Alternative 2 (Preferred Alternative)

Alternative 2 would include all training elements of Alternative 1 (accommodating currently conducted and increased training activities) for a 16 percent increase in levels identified under the No Action Alternative. Under Alternative 2, training activities of the types currently conducted would be increased by 10 percent over levels identified in Alternative 1.

Environmental Resources Analyzed for the Draft and Final EIS

The FRTC Environmental Impact Statement (EIS) includes an analysis of potential impacts on various environmental resources including biological resources, geology, soils and water resources, land use and recreation, air quality, noise, cultural resources, transportation, socioeconomics, environmental justice, and public health and safety. The Navy is seeking input on the Fallon Range Training Complex EIS, including the Proposed Action and alternatives, and the accuracy and adequacy of the environmental analysis.

TrainingThe mission (or role) of the U.S. military is to ensure the freedom and safety of all Americans, both at home and abroad. Title 10 of the U.S.C. § 5062 and §10102 requires the Services to maintain, train, and equip combat-ready forces capable of winning wars, deterring aggression, and maintaining freedom of the seas. Modern military actions require teamwork between hundreds or thousands of people, and their various equipment, vehicles, ships, and aircraft, all working collectively as a coordinated unit to achieve success. To do this, the Services employ a building block approach to training. Training proceeds on a continuum, from teaching basic and specialized individual military skills, to intermediate skills or small unit training, to advanced, integrated training events, culminating in joint exercises or pre-deployment certification events. This is commonly referred to by the military as the “crawl, walk, run” approach to training.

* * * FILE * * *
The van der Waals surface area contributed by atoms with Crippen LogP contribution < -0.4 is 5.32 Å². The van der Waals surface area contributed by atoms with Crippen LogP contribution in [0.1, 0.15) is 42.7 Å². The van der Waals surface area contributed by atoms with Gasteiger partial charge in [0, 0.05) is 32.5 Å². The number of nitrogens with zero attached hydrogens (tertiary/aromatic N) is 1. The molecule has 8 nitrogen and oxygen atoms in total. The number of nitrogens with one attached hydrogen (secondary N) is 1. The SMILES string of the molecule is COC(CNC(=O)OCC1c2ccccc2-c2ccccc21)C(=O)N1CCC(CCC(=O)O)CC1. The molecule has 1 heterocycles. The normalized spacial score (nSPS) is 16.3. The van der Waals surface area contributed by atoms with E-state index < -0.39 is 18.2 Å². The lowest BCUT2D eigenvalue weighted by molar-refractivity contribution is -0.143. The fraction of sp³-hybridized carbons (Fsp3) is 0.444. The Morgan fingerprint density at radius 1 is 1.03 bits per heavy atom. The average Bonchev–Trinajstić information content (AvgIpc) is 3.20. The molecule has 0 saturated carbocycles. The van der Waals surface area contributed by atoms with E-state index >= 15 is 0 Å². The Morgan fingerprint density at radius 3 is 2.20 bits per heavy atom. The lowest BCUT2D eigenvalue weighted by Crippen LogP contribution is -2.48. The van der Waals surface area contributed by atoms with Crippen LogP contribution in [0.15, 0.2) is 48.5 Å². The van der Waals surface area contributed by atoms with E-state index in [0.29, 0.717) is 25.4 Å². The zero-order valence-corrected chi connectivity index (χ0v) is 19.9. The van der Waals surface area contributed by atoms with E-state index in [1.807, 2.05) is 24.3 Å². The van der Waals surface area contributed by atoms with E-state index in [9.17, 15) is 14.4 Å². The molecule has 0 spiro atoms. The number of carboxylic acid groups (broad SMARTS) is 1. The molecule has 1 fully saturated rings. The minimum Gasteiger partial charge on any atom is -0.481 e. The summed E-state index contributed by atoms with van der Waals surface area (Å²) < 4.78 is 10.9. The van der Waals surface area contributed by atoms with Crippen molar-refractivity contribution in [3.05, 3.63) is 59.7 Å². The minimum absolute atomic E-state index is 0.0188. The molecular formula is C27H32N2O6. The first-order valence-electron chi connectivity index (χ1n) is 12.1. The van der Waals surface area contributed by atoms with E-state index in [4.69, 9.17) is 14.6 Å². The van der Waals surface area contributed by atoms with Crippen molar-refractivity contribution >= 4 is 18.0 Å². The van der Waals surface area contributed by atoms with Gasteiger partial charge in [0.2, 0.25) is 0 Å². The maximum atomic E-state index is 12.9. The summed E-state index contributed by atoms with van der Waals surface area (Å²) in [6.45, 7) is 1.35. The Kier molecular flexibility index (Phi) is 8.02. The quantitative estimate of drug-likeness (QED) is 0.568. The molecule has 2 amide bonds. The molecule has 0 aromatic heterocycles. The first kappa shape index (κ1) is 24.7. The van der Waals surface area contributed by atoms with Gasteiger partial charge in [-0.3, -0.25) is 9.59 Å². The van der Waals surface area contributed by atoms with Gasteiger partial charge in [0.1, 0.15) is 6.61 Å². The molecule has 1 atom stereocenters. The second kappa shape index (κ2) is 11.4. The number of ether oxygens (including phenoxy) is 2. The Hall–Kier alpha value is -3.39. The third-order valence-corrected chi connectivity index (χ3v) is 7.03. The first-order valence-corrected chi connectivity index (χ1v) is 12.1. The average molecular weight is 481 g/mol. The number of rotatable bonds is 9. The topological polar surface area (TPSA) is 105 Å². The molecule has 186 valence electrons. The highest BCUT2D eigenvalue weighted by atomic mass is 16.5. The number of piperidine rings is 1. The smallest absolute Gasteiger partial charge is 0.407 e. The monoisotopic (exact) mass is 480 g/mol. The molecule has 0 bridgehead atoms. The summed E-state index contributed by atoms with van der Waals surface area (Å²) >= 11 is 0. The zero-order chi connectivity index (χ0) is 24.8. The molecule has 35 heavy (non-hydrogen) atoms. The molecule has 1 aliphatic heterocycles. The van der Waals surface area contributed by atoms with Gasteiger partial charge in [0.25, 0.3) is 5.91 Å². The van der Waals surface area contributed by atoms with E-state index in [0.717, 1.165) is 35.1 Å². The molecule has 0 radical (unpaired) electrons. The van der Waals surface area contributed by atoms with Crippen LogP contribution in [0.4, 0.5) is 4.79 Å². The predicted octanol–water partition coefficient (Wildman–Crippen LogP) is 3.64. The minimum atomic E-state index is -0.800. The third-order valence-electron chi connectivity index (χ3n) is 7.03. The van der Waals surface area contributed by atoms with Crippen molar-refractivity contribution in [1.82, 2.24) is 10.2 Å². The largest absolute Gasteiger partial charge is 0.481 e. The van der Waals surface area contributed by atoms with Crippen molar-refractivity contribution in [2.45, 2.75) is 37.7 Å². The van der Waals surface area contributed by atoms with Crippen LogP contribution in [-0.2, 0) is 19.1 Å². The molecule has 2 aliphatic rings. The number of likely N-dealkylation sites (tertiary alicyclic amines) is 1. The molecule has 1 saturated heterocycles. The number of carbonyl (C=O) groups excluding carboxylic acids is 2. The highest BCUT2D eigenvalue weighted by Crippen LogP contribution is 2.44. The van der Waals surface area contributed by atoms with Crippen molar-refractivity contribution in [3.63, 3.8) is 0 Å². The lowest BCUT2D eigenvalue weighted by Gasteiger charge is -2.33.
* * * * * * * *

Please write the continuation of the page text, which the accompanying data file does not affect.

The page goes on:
Training must be as realistic as possible to provide the experience so important to success and survival, and is real world driven at the FRTC.  Part of the mission of FRTC includes preparation for Major Combat Operations (MCO), both by conducting training, developing tactics and providing direct support to Fleet and Combatant Commanders in planning, assessing threat capabilities and sending personnel to the front to provide on-site planning and execution support. Some examples of Major Combat Operations are:

Realistic Training
  • Training Events
    • Large Force Planning / Employment
    • Dynamic and Time Sensitive Targeting
    • Advanced Fighter Tactics
    • Advanced Electronic Attack (EA)
    • Combat Search and Rescue
  • Other Requirements
    • Train to full capabilities
    • Dynamic Contingency Planning

In addition to Major Combat Operations, the Navy is also incorporating training events and developing scenarios that stress the ability to conduct activities in conventional, urban and special operations settings. Some examples of these Other Contingency Operations training include:

  • Irregular Warfare
  • Counter IED Training
  • Conventional and Urban Close Air Support
  • Special Operations Forces Integration
  • Convoy Escort